Yeah. I said it. Enemas.It’s okay if your disgusted by the mention of the word, or the process. I was too. But in that full brown paper bag lies my months supply of hope. Hope for remission. Hope for something that works. I have 26 days for these little suckers to do their job before we move on to the big biological drugs. So let me hear you say it.. Enema’s for the win!
I started reading the book May Cause Miracles by Gabrielle Bernstein this morning. For those of you who haven’t heard of or read it, it is a 40 day journey to basically change your mindset and stop being set back by all your fears and instead choosing love and happiness. I’m a sucker for reflection and challenging myself to gain new perspective and I thought a book with that kind of title was pretty much calling my name. Day one was all about being conscious of when fear wins throughout your daily interactions and seeing when fear was chosen over love. Just observing.
Among other things, I was a little surprised by how scared I am of what people think. But looking back, and even in my current situation, my fears about others thoughts controls a lot of my life. And this blog is a huge step against that fear.
I’ll be honest. I was hesitant to post about enemas. It’s not really something that the general population wants to hear about. It might now be something that even my family or friends want to hear about. But I’m not writing this blog for the general population. And I’m not necessarily writing it for my family or friends. When I first came up with the idea for it and started brainstorming, I began to worry about what people who are closer to me might think. Would they be repulsed, think I complain too much, would they be supportive? Would I be ashamed to put out the details of what I’m going through? The bowels of my thoughts? I’ve ruined dinners before when talking about my new normal, times where I thought the floor would melt away from how hot my face felt from embarrassment for giving a true answer to a question someone really didn’t want an answer to. I never want to see the look on that persons face again. I felt like a monster.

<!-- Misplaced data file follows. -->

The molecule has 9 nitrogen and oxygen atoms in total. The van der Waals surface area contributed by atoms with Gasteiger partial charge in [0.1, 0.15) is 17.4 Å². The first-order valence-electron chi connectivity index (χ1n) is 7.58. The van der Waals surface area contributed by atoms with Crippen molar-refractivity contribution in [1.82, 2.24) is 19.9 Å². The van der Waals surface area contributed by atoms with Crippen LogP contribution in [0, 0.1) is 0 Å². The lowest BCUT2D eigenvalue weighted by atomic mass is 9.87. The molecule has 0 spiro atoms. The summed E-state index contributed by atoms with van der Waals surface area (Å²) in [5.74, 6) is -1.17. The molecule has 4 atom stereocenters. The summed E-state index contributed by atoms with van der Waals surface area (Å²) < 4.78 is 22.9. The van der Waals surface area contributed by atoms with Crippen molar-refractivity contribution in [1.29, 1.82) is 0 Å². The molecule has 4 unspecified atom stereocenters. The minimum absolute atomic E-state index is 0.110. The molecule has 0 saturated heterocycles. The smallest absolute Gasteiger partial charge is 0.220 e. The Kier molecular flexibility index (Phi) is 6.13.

I talked with one of my friends that is also strong enough to kick her own ass (autoimmune disease joke). She has lupus and has been dealing with side effects of medications and flare ups for the past few years, but always kept her sense of humor. We discussed how hard it is to be judged and hurt by people you think would understand. She said screw those people. This is the way your life is now and not everyone is going to get that. It’s up to you now to accept them for who they are, even if they can’t understand you.
So, it’s OK if you’re grossed out about my colonoscopy, or blood, or when I make a weird face and wince because my insides are cramping up in indescribable pain. It’s okay if you think going gluten-free and soy free is stupid.If enemas give you an “I just ate a lemon” face. It’s okay if you don’t like what I’m writing. I understand. I’m not mad at you for it. This just isn’t for you.
I’m writing it for people who are down in the dirty, disgusting, embarrassing and downright scary parts of life and are looking for a little something to pull them a couple of inches further away from sinking into the mucky darkness. Like me. Like my friend with lupus. Like anyone with a chronic illness. Or anyone else who finds themselves in a drab situation.
So, I’m going to continue laying on my left side for 30 minutes twice a day I’m supposed to, and hoping on enemas.